Why you can trust Tom's Hardware
Mixed Workload & Steady State
80 Percent Sequential Mixed Workload
The mixed workload results are more definitive than the 100 percent read and write tests. Rarely will you ever just read or just write data without mixing up the operations. According to an Intel document we have, an 80% read workload represents normal client use. So, we stick to that for measuring our blended test.
Again, the 480GB BX200 lands at the low end of our chart, with the SLC buffer causing performance variability.
80 Percent Random Mixed Workload
Mixed random data yields similar results from the 480GB BX200, and the 960GB drive posts numbers that look a lot like the lower-capacity drives we tested.
Sequential Steady State
Our mixed sequential steady state tests tell us a lot about performance when the drives are nearly full. Without a lot of spare area to keep cells clean, the drive must perform more read/modify/write cycles. Nearly all of the TLC-based drives lose a lot of sequential write performance.
Random Write Steady State
While combing through the results, I looked at our random steady state numbers and was shocked to see the BX200 writing 4KB data at rates as low as 300 IOPS. We have 7200 RPM mechanical disks in the lab that fare better. None of us will ever get an SSD into steady state using random operations, but we use this metric to evaluate a drive's suitability in RAID. If the line is steady across the x-axis, there's less variation under load. Needless to say, though, Crucial's BX200 isn't a good choice for your next array.
Current page: Mixed Workload & Steady StatePrev Page Four-Corner Testing Next Page Real-World Software Performance Testing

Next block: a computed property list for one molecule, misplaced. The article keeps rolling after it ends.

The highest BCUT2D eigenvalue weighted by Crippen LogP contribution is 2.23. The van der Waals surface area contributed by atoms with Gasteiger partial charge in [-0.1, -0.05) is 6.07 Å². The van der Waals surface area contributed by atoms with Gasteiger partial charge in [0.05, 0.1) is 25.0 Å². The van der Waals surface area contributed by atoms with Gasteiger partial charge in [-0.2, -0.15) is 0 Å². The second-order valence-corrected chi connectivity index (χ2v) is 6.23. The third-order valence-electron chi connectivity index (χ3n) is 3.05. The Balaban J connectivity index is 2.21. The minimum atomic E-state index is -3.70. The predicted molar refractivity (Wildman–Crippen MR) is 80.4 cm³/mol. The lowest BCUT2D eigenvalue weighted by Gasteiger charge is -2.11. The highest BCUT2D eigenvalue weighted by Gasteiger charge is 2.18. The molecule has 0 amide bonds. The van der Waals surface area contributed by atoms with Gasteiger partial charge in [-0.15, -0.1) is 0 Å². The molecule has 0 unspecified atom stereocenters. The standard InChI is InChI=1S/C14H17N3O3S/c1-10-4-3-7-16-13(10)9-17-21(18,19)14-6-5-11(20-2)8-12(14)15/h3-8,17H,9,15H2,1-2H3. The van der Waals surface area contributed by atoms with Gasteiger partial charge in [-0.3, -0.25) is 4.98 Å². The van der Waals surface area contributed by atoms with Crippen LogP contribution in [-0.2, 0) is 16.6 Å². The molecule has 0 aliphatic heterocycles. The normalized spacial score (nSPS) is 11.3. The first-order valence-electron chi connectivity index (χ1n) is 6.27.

Stay on the Cutting Edge
Join the experts who read Tom's Hardware for the inside track on enthusiast PC tech news — and have for over 25 years. We'll send breaking news and in-depth reviews of CPUs, GPUs, AI, maker hardware and more straight to your inbox.
AI researchers discuss risks and potential regulations — suggest putting the brakes on the compute hardware as one approach
Elon Musk reminisces about the time Jensen Huang donated a DGX-1 to OpenAI, shares photo gallery
Not all RTX 40-series Super GPUs use the new 12V-2x6 connector — new images of 16-pin "H++" power connector emerge
These drives better come in a decent amount under the suggested price. The 850 Evo is constantly hitting those price points (or less) and prices have only been dropping. The 850 Evo is slightly faster on the sequential side, but far better with random read/write IOPS. You also get a better warranty, too.Reply
Atm I don't see any reason to buy anything other than the 850 EVO atm in that budget range, they are priced so well. Bought a 250GB this week for my brother, it was only 63 UKP total from Amazon. Bought two 500GB units for myself for 117 each. Other vendors will have to move a lot in order to compete even on price, never mind performance & warranty.Reply
Did you duplicate the latency histogram pie charts for the BX200 960GB and the BX100 500GB? They're exactly the same.Reply
Wow, what a dog.... woof woof.Reply
I love it when a manufacturer replaces a older model with a model that performs far worse. Time to snap up those excellent BX100's on clearance sales! How do companies screw up like this? Doesn't anyone do product testing and benchmarking before release anymore?Reply
I for once I almost no interest in current generation SSDs as I do not like TLC nand and not impressed with the performance in general. Just something to avoid when buying SSDs especially when it comes to the cheaper low capacity models for my projects. Last thing that I need is having to re-write everything every few months or suffer spinner level or worse performance (problem with planar TLC nand).Reply
For those who have been out of the loop or haven't bough their first SSD yet just avoid SSDs that use TLC unless it is 3D (stacked) and just pay a little more for MLC.
Kinda Ridiculous when you can get the MX100 512GB w/ MLC NAND for $149. unless they're planning on making the 480gig a sub-$100 drive by the holidays this is a non-starter.Reply
Did you duplicate the latency histogram pie charts for the BX200 960GB and the BX100 500GB? They're exactly the same.
It's not a duplicate. The latency distribution is just the same for both. I'm working on fine tuning those charts a bit.
Also, you will notice that the bars on the side are different sizes even though it's still 0%. Data has fallen into those buckets but not more than 1%.
Crucial's products are usually good, pretty fast, and very reliable. This one is an exception.Reply